Amidst the talk of de-dollarization, and the possibility of the rest of the world following suit, many have questioned the sustainability of the greenback. Moreover, as its reserve currency status could be threatened, can the BRICS countries eventually break the US dollar?
The BRICS countries have been clear about their hope to develop an alternative currency to the US dollar. Now, with the shifting power balance clearly seen in the collective surpassing the G7 nations in GDP (PPP), that should devastate the international standing of the United States currency.
BRICS Nations Fight Against the Dollar
Initially, the development of an alternative international currency began out of necessity. Specifically, sanctions placed on Russia by the West due to the invasion of Ukraine separated the country. Subsequently, the international settlement required an alternate currency.
Later, the bloc of Brazil, Russia, India, China, and South Africa began their efforts at de-dollarization. Specifically, the implementation of a new global reserve currency that no longer allows outside control to come from the West. However, what makes the pursuit of those original five countries so important is that it is gaining traction.
Various other nations have begun to echo the sentiments originally issued by China and Russia. Moreover, Brazil’s president, Lula De Silva, was adamant in his agreement with the approach taken by BRICS. Stating his agreement with the understanding that global trade needs no longer be hindered by the American dollar’s relevance
Alternatively, the potential expansion of the BRICS nations begins to create yet another interesting dilemma. Specifically, ahead of the annual BRICS summit set to take place this summer, more than 19 nations have sought membership. Subsequently, creating a system that only grows, thus increasing the demand for international trade currencies that differ from the current system.
The nations have been clear about their desire to create an alternate currency. Specifically, foreign ministers have stated BRICS’ intention to prioritize the use of national currencies first. Subsequently, this led to an eventual currency agreement that is expected at some point this year.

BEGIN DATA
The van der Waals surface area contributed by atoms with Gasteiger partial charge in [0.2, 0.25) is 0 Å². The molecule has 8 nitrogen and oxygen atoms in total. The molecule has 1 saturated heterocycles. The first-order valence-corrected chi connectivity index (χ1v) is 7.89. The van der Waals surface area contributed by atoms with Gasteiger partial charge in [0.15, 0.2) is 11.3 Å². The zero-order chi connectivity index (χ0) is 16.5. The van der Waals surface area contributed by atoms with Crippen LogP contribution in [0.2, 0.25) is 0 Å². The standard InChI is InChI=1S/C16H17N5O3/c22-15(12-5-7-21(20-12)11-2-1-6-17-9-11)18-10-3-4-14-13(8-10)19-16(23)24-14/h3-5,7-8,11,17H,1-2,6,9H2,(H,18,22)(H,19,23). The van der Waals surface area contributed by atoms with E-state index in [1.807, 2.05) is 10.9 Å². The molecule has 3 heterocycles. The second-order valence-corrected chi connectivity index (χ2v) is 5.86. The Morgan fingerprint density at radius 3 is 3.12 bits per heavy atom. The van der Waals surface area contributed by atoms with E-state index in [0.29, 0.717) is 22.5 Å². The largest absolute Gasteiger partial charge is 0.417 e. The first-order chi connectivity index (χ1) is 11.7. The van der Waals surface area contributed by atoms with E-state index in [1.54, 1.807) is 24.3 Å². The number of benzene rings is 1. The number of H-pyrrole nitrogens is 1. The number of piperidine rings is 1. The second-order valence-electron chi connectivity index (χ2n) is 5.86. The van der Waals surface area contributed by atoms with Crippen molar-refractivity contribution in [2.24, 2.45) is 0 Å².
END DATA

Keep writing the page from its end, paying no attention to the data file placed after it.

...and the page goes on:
Ultimately, how the BRICS currency does against the US dollar, depends on the strength of that currency. Moreover, as the BRICS nations come together to conduct more trade in their respective currencies, the US dollar has been floundering.
The Weakened State of the US Dollar
Ultimately, what makes the prospect of the BRICS nations breaking the US dollar potentially inevitable is the currency’s current state. Specifically, due to macroeconomic factors surrounding the greenback, it is certainly as weak as it ever has been.
Macroeconomic factors, combined with de-dollarization efforts, have led to a diminishing power for the US dollar. Additionally, the country itself is in the midst of a potential debt default. Moreover, as the political climate dissects what to do with a reached national debt ceiling, the dollar continues to fade in importance.
A potential debt default would be catastrophic and would rapidly accelerate the death of the greenback internationally. Yet, the currency is still facing tremendous opposition for the time being. The headlines routinely dissect a budding banking crisis and inflationary concerns, that represent a clear negative outlook for the US economy. Surely, the currency of that country is set to follow suit.